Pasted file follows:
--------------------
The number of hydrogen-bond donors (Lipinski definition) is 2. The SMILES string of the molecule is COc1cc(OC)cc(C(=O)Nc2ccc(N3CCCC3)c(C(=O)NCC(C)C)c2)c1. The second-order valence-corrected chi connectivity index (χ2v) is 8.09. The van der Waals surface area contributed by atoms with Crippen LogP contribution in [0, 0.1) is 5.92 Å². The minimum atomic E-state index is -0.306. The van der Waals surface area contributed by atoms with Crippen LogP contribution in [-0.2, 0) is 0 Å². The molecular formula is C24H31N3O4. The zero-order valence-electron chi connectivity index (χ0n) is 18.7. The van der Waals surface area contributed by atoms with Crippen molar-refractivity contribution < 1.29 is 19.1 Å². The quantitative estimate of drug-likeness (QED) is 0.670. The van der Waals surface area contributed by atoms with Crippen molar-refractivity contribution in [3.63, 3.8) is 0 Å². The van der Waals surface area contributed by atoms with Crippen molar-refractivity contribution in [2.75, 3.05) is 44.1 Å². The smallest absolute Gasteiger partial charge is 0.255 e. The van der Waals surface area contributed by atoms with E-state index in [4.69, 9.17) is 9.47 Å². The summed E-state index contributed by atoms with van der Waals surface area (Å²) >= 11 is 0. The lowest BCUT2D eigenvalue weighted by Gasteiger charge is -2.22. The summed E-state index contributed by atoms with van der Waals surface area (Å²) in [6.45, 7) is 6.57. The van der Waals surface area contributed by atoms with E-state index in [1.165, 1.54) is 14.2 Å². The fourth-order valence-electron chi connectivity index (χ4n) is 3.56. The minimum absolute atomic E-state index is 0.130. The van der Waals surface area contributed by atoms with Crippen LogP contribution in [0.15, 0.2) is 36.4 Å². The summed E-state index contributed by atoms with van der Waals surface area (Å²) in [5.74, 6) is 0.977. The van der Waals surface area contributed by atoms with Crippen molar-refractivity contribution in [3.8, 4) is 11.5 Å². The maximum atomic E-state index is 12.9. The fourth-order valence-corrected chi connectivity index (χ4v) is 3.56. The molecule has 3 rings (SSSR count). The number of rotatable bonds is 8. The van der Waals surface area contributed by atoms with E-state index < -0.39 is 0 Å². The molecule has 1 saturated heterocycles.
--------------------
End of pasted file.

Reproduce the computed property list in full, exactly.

The number of hydrogen-bond donors (Lipinski definition) is 2. The SMILES string of the molecule is COc1cc(OC)cc(C(=O)Nc2ccc(N3CCCC3)c(C(=O)NCC(C)C)c2)c1. The second-order valence-corrected chi connectivity index (χ2v) is 8.09. The van der Waals surface area contributed by atoms with Crippen LogP contribution in [0, 0.1) is 5.92 Å². The minimum atomic E-state index is -0.306. The van der Waals surface area contributed by atoms with Crippen LogP contribution in [-0.2, 0) is 0 Å². The molecular formula is C24H31N3O4. The zero-order valence-electron chi connectivity index (χ0n) is 18.7. The van der Waals surface area contributed by atoms with Crippen molar-refractivity contribution < 1.29 is 19.1 Å². The quantitative estimate of drug-likeness (QED) is 0.670. The van der Waals surface area contributed by atoms with Crippen molar-refractivity contribution in [3.63, 3.8) is 0 Å². The van der Waals surface area contributed by atoms with Crippen molar-refractivity contribution in [2.75, 3.05) is 44.1 Å². The smallest absolute Gasteiger partial charge is 0.255 e. The van der Waals surface area contributed by atoms with E-state index in [4.69, 9.17) is 9.47 Å². The summed E-state index contributed by atoms with van der Waals surface area (Å²) >= 11 is 0. The lowest BCUT2D eigenvalue weighted by Gasteiger charge is -2.22. The summed E-state index contributed by atoms with van der Waals surface area (Å²) in [6.45, 7) is 6.57. The van der Waals surface area contributed by atoms with E-state index in [1.165, 1.54) is 14.2 Å². The fourth-order valence-electron chi connectivity index (χ4n) is 3.56. The minimum absolute atomic E-state index is 0.130. The van der Waals surface area contributed by atoms with Crippen LogP contribution in [0.15, 0.2) is 36.4 Å². The summed E-state index contributed by atoms with van der Waals surface area (Å²) in [5.74, 6) is 0.977. The van der Waals surface area contributed by atoms with Crippen molar-refractivity contribution in [3.8, 4) is 11.5 Å². The maximum atomic E-state index is 12.9. The fourth-order valence-corrected chi connectivity index (χ4v) is 3.56. The molecule has 3 rings (SSSR count). The number of rotatable bonds is 8. The van der Waals surface area contributed by atoms with E-state index < -0.39 is 0 Å². The molecule has 1 saturated heterocycles.